From a $65 Shower to Washing Underwear in a Sink
Presidents and their wives have stayed at the Homestead Resort in Hot Springs, Virginia. It’s one of those old establishments nestled into the rolling hillsides of Virginia where you can learn Falconry for a thousand dollars an hour and play lawn games on perfectly snipped grass.
It’s the place where I decided to take a shower after a few freezing days and nights in my RV at the Peaceful River campground, with no shower facilities. I was a bit past due for some soap and water. A Google search popped up the hotel’s offer for a natural mineral springs day pass at the Homestead which included full use of the women’s changing area, complete with heated lounge chairs and showers with light and sound effects for three different types of rainfall.
Range Rovers and Teslas stopped at the circular driveway entrance allowing women in calf-high fine leather boots - of a modest heel height – to step out into the brisk chill of the autumn tinged misty afternoon. The women pulled on sleek gloves for the fifteen second walk to the Homestead’s entrance where a white-gloved bellman opened the door.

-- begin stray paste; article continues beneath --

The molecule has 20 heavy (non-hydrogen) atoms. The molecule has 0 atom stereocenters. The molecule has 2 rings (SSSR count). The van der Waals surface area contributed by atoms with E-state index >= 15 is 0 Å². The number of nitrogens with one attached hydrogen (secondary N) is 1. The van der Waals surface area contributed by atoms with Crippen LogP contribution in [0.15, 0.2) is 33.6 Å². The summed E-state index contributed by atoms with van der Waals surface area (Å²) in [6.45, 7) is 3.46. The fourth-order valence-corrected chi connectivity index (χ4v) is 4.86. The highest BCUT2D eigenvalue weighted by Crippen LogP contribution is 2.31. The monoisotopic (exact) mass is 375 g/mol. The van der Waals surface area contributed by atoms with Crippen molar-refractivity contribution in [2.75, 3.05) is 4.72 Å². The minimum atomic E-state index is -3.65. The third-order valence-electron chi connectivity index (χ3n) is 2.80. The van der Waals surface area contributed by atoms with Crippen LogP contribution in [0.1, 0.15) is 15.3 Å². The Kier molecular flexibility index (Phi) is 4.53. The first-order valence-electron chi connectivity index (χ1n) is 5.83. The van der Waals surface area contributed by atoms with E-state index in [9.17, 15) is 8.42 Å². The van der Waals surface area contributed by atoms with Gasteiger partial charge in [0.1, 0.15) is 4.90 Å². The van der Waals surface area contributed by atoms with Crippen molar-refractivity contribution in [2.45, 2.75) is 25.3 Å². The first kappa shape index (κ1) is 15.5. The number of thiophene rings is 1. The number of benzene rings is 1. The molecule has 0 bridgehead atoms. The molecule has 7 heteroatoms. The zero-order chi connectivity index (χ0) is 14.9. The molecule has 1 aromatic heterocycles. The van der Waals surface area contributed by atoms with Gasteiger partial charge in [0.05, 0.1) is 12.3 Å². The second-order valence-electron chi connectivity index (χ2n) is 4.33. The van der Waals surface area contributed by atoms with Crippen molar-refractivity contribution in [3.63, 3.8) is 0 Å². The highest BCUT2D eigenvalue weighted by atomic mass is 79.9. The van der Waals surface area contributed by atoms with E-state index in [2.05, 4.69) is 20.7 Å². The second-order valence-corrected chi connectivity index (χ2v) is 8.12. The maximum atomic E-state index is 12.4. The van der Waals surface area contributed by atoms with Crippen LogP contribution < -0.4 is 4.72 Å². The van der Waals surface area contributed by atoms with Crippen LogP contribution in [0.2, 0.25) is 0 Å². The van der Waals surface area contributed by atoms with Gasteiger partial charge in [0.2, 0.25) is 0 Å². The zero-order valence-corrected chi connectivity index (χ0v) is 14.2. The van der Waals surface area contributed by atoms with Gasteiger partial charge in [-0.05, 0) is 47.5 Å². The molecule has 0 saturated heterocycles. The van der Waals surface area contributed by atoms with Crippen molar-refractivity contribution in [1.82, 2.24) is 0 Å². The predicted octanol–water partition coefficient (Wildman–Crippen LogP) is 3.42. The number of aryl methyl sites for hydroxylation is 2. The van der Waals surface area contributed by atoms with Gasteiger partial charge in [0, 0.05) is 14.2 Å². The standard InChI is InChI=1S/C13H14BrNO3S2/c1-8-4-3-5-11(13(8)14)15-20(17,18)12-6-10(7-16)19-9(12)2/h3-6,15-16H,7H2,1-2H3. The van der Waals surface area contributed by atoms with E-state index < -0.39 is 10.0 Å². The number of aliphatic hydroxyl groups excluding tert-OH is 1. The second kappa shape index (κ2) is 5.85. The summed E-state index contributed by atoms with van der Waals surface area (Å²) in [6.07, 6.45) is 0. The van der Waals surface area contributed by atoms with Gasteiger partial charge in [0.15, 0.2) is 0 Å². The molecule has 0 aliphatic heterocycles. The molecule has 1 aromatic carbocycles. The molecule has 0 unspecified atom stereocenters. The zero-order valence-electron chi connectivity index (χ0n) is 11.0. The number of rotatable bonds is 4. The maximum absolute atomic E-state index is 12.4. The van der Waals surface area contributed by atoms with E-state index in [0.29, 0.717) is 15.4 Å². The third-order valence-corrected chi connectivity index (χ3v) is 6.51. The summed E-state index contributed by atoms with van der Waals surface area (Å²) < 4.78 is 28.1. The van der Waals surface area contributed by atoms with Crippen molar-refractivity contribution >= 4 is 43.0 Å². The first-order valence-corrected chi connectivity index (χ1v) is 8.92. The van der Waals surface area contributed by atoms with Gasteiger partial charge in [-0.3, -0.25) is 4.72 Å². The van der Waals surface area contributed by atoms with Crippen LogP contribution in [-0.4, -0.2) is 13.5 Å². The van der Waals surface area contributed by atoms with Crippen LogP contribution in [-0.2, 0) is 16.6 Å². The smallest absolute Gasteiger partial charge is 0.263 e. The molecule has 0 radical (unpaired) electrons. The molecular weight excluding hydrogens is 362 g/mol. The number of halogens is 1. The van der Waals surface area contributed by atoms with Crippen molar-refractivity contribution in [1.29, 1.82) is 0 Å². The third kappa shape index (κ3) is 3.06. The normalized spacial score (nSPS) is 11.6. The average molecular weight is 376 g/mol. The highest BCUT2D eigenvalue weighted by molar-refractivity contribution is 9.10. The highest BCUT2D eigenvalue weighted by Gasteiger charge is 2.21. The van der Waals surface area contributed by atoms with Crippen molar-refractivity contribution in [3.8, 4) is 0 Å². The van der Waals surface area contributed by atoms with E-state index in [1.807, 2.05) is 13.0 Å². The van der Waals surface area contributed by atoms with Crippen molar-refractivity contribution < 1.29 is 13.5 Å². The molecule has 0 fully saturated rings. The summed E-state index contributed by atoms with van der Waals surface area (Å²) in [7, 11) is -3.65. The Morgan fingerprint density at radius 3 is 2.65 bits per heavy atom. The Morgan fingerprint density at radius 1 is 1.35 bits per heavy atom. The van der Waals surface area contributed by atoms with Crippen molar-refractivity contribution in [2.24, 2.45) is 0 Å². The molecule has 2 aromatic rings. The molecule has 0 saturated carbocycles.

My attempt to park Goldie, my Class C motorhome, in the upper level parking lot, tucked away from the worthy patrons failed miserably. I missed my turn and was forced down the slope of the circular drive with my rumbling V-10 engine pulling my house on wheels with her peeling decals and duct tape remnants from my attempt to reattach an awning bracket after hitting a pole in Rhode Island. It’s hard to sneak by in a loud and large vehicle. Her engine roared to climb the steep hill before I could steer Goldie into the anonymity of the parking lot. I packed up my day bag and walked down the hill where I tried to blend into the ranks, but I’ve never been fond of plaid.
After I paid sixty-five dollars I was given a tour of the women’s area and was told about two separate lounging rooms with a fireplace and selection of teas, mixed nuts and fresh fruit to snack on.
I used to work in a fancy spa. I reflected back on the day I’d overheard a very distraught spa client complain to a manager that she was quite dissatisfied with the quantity of bubbles in her bath before her body treatments. It was just four days after 9-11 and my mind couldn’t grasp how that woman justified her complaint.
I don’t ever want to lose my perspective that the sixty-five dollar shower was an absolute luxury. During my travels this past year I’ve seen people who live without running water in their dwellings. Modern day plumbing is truly something to be thankful for – and when it’s gussied up with brass fixtures and fragrant soaps it’s even more lush. I had a private shower cubicle with an area to change, hang my clothes, the thick terrycloth robe and as many towels as I wanted to use. The marble tiles surrounding the shower area were spotless and a dispenser supplied shampoo, conditioner and body wash.